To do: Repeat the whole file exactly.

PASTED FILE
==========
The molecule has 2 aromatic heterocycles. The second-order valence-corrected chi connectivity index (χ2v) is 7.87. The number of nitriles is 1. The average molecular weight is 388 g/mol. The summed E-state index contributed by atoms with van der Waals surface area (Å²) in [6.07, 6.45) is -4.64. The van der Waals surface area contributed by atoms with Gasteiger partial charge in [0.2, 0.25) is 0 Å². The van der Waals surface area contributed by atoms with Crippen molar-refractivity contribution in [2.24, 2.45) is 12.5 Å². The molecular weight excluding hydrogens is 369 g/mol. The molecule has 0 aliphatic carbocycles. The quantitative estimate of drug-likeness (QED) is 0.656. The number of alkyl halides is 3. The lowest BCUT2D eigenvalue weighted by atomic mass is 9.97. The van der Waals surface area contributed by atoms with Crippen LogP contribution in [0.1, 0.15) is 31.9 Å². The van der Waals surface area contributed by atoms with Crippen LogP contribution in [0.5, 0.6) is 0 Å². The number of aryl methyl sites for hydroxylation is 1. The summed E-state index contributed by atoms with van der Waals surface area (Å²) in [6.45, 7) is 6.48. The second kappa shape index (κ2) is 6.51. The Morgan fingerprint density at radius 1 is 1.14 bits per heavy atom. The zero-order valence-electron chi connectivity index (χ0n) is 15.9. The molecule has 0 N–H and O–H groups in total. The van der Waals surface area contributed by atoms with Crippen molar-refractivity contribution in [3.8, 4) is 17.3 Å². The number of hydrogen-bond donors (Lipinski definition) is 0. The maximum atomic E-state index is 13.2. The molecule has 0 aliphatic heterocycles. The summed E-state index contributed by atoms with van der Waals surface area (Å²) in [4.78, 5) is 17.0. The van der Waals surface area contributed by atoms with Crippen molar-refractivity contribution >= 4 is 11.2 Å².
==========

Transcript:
The molecule has 2 aromatic heterocycles. The second-order valence-corrected chi connectivity index (χ2v) is 7.87. The number of nitriles is 1. The average molecular weight is 388 g/mol. The summed E-state index contributed by atoms with van der Waals surface area (Å²) in [6.07, 6.45) is -4.64. The van der Waals surface area contributed by atoms with Gasteiger partial charge in [0.2, 0.25) is 0 Å². The van der Waals surface area contributed by atoms with Crippen molar-refractivity contribution in [2.24, 2.45) is 12.5 Å². The molecular weight excluding hydrogens is 369 g/mol. The molecule has 0 aliphatic carbocycles. The quantitative estimate of drug-likeness (QED) is 0.656. The number of alkyl halides is 3. The lowest BCUT2D eigenvalue weighted by atomic mass is 9.97. The van der Waals surface area contributed by atoms with Crippen LogP contribution in [0.1, 0.15) is 31.9 Å². The van der Waals surface area contributed by atoms with Crippen LogP contribution in [0.5, 0.6) is 0 Å². The number of aryl methyl sites for hydroxylation is 1. The summed E-state index contributed by atoms with van der Waals surface area (Å²) in [6.45, 7) is 6.48. The second kappa shape index (κ2) is 6.51. The Morgan fingerprint density at radius 1 is 1.14 bits per heavy atom. The zero-order valence-electron chi connectivity index (χ0n) is 15.9. The molecule has 0 N–H and O–H groups in total. The van der Waals surface area contributed by atoms with Crippen molar-refractivity contribution in [3.8, 4) is 17.3 Å². The number of hydrogen-bond donors (Lipinski definition) is 0. The maximum atomic E-state index is 13.2. The molecule has 0 aliphatic heterocycles. The summed E-state index contributed by atoms with van der Waals surface area (Å²) in [4.78, 5) is 17.0. The van der Waals surface area contributed by atoms with Crippen molar-refractivity contribution >= 4 is 11.2 Å².